Tourism operators in Halls Gap have been left shocked and angry after Victoria's latest lockdown ruined what would have been one of their biggest and busiest weekends of the year.
The region had been a hive of activity earlier this year and was set to be a popular destination for tourists, families and couples as people visited the Grampians for a quick family getaway or a romantic weekend.
But on Friday, February 12, Victorian Premier Daniel Andrews announced a snap five-day lockdown to help the state's authorities contain a growing hotel quarantine outbreak in Melbourne, which has left business operators like Halls Gap Zoo owner Greg Cullel fuming.
"We have lost $45,000 straight off the bat, that's our direct loss and there will be more," he said.
"I was sitting there in absolute shock and horror of our incompetent governance going on to allow another COVID-19 hotel outbreak.
"Yet again we have had our businesses compromised by blithering incompetence."
Mr Cullel said another lockdown was going to have lasting financial impacts on businesses in the region, especially after he had to sell his home and farm last year to help the zoo survive.
"We have lost five days of trade. We have had five days of beautiful weather during February which is something you pray for and with Valentine's Day we have had to refund a heap of money to people to pre-book for animal encounters," he said.
"Plus online sales have gone from an average of $2000 a day to nothing and yet I am still paying 24 wages. It is an absolute disaster and if the virus hadn't gotten out of hotel quarantine there wouldn't be an issue.
"I'm not crying poor, the business will survive, but the issue is there is no reason for this to happen.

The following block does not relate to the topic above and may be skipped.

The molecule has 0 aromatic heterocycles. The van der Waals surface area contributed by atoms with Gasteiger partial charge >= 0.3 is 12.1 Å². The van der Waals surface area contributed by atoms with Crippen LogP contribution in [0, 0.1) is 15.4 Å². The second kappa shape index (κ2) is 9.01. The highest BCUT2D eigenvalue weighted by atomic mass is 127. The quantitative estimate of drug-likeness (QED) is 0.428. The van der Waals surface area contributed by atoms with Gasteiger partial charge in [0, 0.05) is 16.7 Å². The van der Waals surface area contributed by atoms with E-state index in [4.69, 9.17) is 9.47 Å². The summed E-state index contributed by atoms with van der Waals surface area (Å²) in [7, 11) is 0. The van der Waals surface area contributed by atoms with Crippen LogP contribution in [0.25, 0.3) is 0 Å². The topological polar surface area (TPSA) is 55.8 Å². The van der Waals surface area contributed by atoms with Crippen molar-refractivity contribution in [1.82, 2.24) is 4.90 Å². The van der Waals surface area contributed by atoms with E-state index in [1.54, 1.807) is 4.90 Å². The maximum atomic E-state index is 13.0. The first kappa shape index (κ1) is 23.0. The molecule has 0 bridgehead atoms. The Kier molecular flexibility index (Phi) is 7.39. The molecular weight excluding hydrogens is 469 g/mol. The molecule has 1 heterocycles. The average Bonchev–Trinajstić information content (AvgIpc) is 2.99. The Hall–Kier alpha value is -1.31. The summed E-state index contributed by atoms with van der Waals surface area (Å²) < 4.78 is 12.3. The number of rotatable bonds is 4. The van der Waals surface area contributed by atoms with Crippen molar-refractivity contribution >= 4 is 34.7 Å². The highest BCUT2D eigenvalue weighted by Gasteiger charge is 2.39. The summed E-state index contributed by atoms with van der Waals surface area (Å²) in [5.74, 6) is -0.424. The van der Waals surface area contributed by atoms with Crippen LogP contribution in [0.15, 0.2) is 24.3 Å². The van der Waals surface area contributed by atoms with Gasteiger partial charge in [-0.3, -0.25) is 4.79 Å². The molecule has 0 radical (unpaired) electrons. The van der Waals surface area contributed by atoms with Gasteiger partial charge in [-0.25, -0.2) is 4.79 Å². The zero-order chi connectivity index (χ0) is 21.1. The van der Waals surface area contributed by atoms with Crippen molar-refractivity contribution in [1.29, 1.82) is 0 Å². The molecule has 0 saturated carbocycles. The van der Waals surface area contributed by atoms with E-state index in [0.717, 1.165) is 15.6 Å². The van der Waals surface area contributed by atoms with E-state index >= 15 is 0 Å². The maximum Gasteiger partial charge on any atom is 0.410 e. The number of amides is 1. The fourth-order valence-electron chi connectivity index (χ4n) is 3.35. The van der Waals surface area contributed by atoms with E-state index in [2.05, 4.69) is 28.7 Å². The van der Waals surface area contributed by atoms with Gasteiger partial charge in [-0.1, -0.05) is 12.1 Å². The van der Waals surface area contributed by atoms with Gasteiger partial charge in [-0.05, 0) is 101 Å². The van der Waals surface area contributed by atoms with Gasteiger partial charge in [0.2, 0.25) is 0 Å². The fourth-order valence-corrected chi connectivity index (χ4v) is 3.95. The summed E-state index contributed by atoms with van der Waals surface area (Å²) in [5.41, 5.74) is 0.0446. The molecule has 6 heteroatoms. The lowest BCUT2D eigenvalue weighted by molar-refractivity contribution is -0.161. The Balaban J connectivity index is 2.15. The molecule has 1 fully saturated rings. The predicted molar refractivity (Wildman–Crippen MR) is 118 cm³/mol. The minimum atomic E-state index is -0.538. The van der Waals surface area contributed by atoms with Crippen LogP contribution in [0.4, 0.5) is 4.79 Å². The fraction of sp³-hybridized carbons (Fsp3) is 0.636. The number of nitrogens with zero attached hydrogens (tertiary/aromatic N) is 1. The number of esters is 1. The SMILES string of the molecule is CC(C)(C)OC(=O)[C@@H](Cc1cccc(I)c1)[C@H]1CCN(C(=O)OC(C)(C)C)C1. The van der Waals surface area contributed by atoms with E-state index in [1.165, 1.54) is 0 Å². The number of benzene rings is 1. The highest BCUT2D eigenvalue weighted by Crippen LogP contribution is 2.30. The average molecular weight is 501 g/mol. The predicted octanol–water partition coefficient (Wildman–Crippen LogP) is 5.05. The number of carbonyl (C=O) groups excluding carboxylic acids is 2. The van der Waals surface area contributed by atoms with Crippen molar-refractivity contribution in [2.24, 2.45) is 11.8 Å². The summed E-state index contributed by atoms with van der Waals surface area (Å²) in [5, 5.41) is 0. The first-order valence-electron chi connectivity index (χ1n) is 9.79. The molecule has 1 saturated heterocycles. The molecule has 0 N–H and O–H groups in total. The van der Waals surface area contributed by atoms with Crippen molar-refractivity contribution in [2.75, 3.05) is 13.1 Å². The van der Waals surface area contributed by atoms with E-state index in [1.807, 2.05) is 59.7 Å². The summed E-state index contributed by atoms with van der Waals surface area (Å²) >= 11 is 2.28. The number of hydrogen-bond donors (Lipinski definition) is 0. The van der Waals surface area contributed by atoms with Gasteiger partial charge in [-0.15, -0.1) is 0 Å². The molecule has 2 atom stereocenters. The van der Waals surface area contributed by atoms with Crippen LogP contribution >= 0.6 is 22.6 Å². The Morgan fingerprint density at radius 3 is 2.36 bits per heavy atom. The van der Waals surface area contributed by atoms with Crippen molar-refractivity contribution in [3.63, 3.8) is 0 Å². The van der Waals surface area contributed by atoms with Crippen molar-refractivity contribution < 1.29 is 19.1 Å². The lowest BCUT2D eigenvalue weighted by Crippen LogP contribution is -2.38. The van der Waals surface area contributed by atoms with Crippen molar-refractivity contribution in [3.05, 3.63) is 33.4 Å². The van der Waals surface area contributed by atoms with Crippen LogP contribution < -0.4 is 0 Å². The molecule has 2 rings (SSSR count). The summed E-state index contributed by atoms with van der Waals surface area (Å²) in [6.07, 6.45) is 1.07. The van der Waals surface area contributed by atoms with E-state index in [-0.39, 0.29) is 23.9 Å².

"The psychological impacts, we had to sell a farm and the house we lived in to get over the last balls-up in hotel quarantine, so the psychological damage it has done to me and Yvonne is immense.
"We have been absolutely flattened by this again and why should we as business people keep paying for this government's incompetence.
"I want people to know how destructive this is to businesses and people due to their incompetency."
Mr Cullel said he knows tourism in the region will bounce back and he hopes businesses owners will too.
"We are so hopeless in this situation. We spend money and we generate and build businesses, but the rug just keeps getting pulled out from underneath us," he said.
"People will come back, people need to have a break from their day-to-day lives and people need to get out and enjoy life and we will all bounce back from this financially, but it is the emotional strain that is really hard and that is what we are finding really devastating."
Grampians Tourism chief executive officer Marc Sleeman said some tourism operators in the region would face 'catastrophic' financial impacts as a result of this lockdown.
"The region was full and fully booked for Valentine's weekend, so to have this at short notice and have our region locked down has had a major economic impact on all businesses," he said.
"Any day that we go into lockdown has catastrophic economic impacts for all businesses across the region, so the sooner we can get out of lockdown, the better for our operators.
"Some of the impacts people probably don't realise is all the fresh food a lot of business bought in to cater for the big weekend will obviously go to waste and get thrown out.
"You had restaurants that were gearing up for six or seven hundred meals over the weekend and now those visitors are gone and we have found quite a lot of have closed up and are just looking to ride this lockdown out.
"We are calling for all our business partners to ensure they are following the rules and regulations to help our economy open again as soon as possible."
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